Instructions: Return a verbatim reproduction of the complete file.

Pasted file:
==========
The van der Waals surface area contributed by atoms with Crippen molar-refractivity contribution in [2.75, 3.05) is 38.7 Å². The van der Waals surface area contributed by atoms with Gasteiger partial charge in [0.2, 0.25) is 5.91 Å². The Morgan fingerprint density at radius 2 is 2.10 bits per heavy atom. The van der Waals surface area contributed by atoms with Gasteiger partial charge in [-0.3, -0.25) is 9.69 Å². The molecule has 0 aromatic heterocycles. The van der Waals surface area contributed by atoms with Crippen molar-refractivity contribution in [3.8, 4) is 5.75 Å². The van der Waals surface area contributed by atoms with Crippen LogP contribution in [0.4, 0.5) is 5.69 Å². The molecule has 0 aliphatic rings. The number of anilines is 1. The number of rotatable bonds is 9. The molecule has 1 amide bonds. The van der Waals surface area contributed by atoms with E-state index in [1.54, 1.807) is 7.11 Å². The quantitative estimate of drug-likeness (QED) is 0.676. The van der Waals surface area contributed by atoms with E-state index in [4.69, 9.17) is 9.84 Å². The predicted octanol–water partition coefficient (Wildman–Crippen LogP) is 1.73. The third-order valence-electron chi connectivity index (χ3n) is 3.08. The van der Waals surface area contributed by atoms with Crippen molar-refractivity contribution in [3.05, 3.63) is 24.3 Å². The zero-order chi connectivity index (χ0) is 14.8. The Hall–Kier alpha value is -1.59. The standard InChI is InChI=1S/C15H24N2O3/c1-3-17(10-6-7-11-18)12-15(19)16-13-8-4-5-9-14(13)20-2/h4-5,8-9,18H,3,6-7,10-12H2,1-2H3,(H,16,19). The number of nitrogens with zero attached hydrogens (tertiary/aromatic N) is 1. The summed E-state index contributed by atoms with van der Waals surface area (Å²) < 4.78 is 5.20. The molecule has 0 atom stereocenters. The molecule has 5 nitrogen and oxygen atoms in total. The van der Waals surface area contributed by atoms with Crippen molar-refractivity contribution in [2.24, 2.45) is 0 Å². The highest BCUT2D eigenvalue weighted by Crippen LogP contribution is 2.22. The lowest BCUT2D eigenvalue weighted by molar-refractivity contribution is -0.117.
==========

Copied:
The van der Waals surface area contributed by atoms with Crippen molar-refractivity contribution in [2.75, 3.05) is 38.7 Å². The van der Waals surface area contributed by atoms with Gasteiger partial charge in [0.2, 0.25) is 5.91 Å². The Morgan fingerprint density at radius 2 is 2.10 bits per heavy atom. The van der Waals surface area contributed by atoms with Gasteiger partial charge in [-0.3, -0.25) is 9.69 Å². The molecule has 0 aromatic heterocycles. The van der Waals surface area contributed by atoms with Crippen molar-refractivity contribution in [3.8, 4) is 5.75 Å². The van der Waals surface area contributed by atoms with Crippen LogP contribution in [0.4, 0.5) is 5.69 Å². The molecule has 0 aliphatic rings. The number of anilines is 1. The number of rotatable bonds is 9. The molecule has 1 amide bonds. The van der Waals surface area contributed by atoms with E-state index in [1.54, 1.807) is 7.11 Å². The quantitative estimate of drug-likeness (QED) is 0.676. The van der Waals surface area contributed by atoms with E-state index in [4.69, 9.17) is 9.84 Å². The predicted octanol–water partition coefficient (Wildman–Crippen LogP) is 1.73. The third-order valence-electron chi connectivity index (χ3n) is 3.08. The van der Waals surface area contributed by atoms with Crippen molar-refractivity contribution in [3.05, 3.63) is 24.3 Å². The zero-order chi connectivity index (χ0) is 14.8. The Hall–Kier alpha value is -1.59. The standard InChI is InChI=1S/C15H24N2O3/c1-3-17(10-6-7-11-18)12-15(19)16-13-8-4-5-9-14(13)20-2/h4-5,8-9,18H,3,6-7,10-12H2,1-2H3,(H,16,19). The number of nitrogens with zero attached hydrogens (tertiary/aromatic N) is 1. The summed E-state index contributed by atoms with van der Waals surface area (Å²) < 4.78 is 5.20. The molecule has 0 atom stereocenters. The molecule has 5 nitrogen and oxygen atoms in total. The van der Waals surface area contributed by atoms with Crippen molar-refractivity contribution in [2.24, 2.45) is 0 Å². The highest BCUT2D eigenvalue weighted by Crippen LogP contribution is 2.22. The lowest BCUT2D eigenvalue weighted by molar-refractivity contribution is -0.117.